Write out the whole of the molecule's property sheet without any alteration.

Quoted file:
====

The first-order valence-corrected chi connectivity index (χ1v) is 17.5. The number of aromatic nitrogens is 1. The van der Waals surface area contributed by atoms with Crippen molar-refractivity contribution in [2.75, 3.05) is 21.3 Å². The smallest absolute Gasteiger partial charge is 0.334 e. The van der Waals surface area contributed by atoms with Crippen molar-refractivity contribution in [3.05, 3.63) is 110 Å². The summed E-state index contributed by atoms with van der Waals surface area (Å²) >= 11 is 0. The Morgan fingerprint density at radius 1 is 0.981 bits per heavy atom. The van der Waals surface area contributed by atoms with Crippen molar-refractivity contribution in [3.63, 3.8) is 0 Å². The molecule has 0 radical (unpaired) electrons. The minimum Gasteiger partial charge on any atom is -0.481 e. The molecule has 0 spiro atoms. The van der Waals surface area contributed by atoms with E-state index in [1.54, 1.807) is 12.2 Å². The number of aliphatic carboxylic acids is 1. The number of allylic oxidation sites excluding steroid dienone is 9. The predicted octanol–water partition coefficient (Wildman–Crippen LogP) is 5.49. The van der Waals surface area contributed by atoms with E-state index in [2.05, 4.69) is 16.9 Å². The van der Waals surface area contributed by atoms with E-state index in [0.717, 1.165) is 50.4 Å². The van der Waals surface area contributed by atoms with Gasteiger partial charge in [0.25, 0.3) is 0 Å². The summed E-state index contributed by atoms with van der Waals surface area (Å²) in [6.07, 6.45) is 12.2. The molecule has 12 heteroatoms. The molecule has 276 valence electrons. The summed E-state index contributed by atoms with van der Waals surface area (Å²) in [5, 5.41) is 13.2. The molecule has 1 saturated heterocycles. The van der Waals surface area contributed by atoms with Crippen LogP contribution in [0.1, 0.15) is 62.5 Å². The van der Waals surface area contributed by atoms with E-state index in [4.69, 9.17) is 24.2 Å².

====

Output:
The first-order valence-corrected chi connectivity index (χ1v) is 17.5. The number of aromatic nitrogens is 1. The van der Waals surface area contributed by atoms with Crippen molar-refractivity contribution in [2.75, 3.05) is 21.3 Å². The smallest absolute Gasteiger partial charge is 0.334 e. The van der Waals surface area contributed by atoms with Crippen molar-refractivity contribution in [3.05, 3.63) is 110 Å². The summed E-state index contributed by atoms with van der Waals surface area (Å²) >= 11 is 0. The Morgan fingerprint density at radius 1 is 0.981 bits per heavy atom. The van der Waals surface area contributed by atoms with Crippen molar-refractivity contribution in [3.63, 3.8) is 0 Å². The molecule has 0 radical (unpaired) electrons. The minimum Gasteiger partial charge on any atom is -0.481 e. The molecule has 0 spiro atoms. The van der Waals surface area contributed by atoms with E-state index in [1.54, 1.807) is 12.2 Å². The number of aliphatic carboxylic acids is 1. The number of allylic oxidation sites excluding steroid dienone is 9. The predicted octanol–water partition coefficient (Wildman–Crippen LogP) is 5.49. The van der Waals surface area contributed by atoms with E-state index in [2.05, 4.69) is 16.9 Å². The van der Waals surface area contributed by atoms with E-state index in [0.717, 1.165) is 50.4 Å². The van der Waals surface area contributed by atoms with Gasteiger partial charge in [0.25, 0.3) is 0 Å². The summed E-state index contributed by atoms with van der Waals surface area (Å²) in [6.07, 6.45) is 12.2. The molecule has 12 heteroatoms. The molecule has 276 valence electrons. The summed E-state index contributed by atoms with van der Waals surface area (Å²) in [5, 5.41) is 13.2. The molecule has 1 saturated heterocycles. The van der Waals surface area contributed by atoms with Crippen LogP contribution in [0.1, 0.15) is 62.5 Å². The van der Waals surface area contributed by atoms with E-state index in [4.69, 9.17) is 24.2 Å².